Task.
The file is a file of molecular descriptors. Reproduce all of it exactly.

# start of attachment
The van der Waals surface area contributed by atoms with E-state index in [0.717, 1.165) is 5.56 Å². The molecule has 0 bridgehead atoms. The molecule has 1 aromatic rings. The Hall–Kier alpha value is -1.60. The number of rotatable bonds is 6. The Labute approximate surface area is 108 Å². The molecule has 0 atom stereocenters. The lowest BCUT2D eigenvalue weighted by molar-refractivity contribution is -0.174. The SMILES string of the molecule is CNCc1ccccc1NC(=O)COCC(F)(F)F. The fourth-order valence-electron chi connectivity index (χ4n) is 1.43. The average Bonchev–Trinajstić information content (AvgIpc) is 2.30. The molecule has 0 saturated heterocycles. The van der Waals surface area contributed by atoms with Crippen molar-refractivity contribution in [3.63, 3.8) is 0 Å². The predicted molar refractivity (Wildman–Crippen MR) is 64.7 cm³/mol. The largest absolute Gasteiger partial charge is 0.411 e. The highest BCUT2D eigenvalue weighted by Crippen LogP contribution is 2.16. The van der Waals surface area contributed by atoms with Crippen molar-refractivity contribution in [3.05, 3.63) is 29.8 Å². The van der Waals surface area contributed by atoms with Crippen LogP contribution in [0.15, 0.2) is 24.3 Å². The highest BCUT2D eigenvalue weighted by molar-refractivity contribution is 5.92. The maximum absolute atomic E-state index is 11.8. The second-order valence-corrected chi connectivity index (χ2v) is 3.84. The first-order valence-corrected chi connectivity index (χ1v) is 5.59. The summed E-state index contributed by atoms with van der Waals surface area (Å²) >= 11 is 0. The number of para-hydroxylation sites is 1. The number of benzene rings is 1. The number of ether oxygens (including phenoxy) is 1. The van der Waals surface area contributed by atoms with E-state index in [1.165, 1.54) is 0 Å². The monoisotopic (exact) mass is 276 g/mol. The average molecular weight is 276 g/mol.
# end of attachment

The van der Waals surface area contributed by atoms with E-state index in [0.717, 1.165) is 5.56 Å². The molecule has 0 bridgehead atoms. The molecule has 1 aromatic rings. The Hall–Kier alpha value is -1.60. The number of rotatable bonds is 6. The Labute approximate surface area is 108 Å². The molecule has 0 atom stereocenters. The lowest BCUT2D eigenvalue weighted by molar-refractivity contribution is -0.174. The SMILES string of the molecule is CNCc1ccccc1NC(=O)COCC(F)(F)F. The fourth-order valence-electron chi connectivity index (χ4n) is 1.43. The average Bonchev–Trinajstić information content (AvgIpc) is 2.30. The molecule has 0 saturated heterocycles. The van der Waals surface area contributed by atoms with Crippen molar-refractivity contribution in [3.63, 3.8) is 0 Å². The predicted molar refractivity (Wildman–Crippen MR) is 64.7 cm³/mol. The largest absolute Gasteiger partial charge is 0.411 e. The highest BCUT2D eigenvalue weighted by Crippen LogP contribution is 2.16. The van der Waals surface area contributed by atoms with Crippen molar-refractivity contribution in [3.05, 3.63) is 29.8 Å². The van der Waals surface area contributed by atoms with Crippen LogP contribution in [0.15, 0.2) is 24.3 Å². The highest BCUT2D eigenvalue weighted by molar-refractivity contribution is 5.92. The maximum absolute atomic E-state index is 11.8. The second-order valence-corrected chi connectivity index (χ2v) is 3.84. The first-order valence-corrected chi connectivity index (χ1v) is 5.59. The summed E-state index contributed by atoms with van der Waals surface area (Å²) >= 11 is 0. The number of para-hydroxylation sites is 1. The number of benzene rings is 1. The number of ether oxygens (including phenoxy) is 1. The van der Waals surface area contributed by atoms with E-state index in [1.165, 1.54) is 0 Å². The monoisotopic (exact) mass is 276 g/mol. The average molecular weight is 276 g/mol.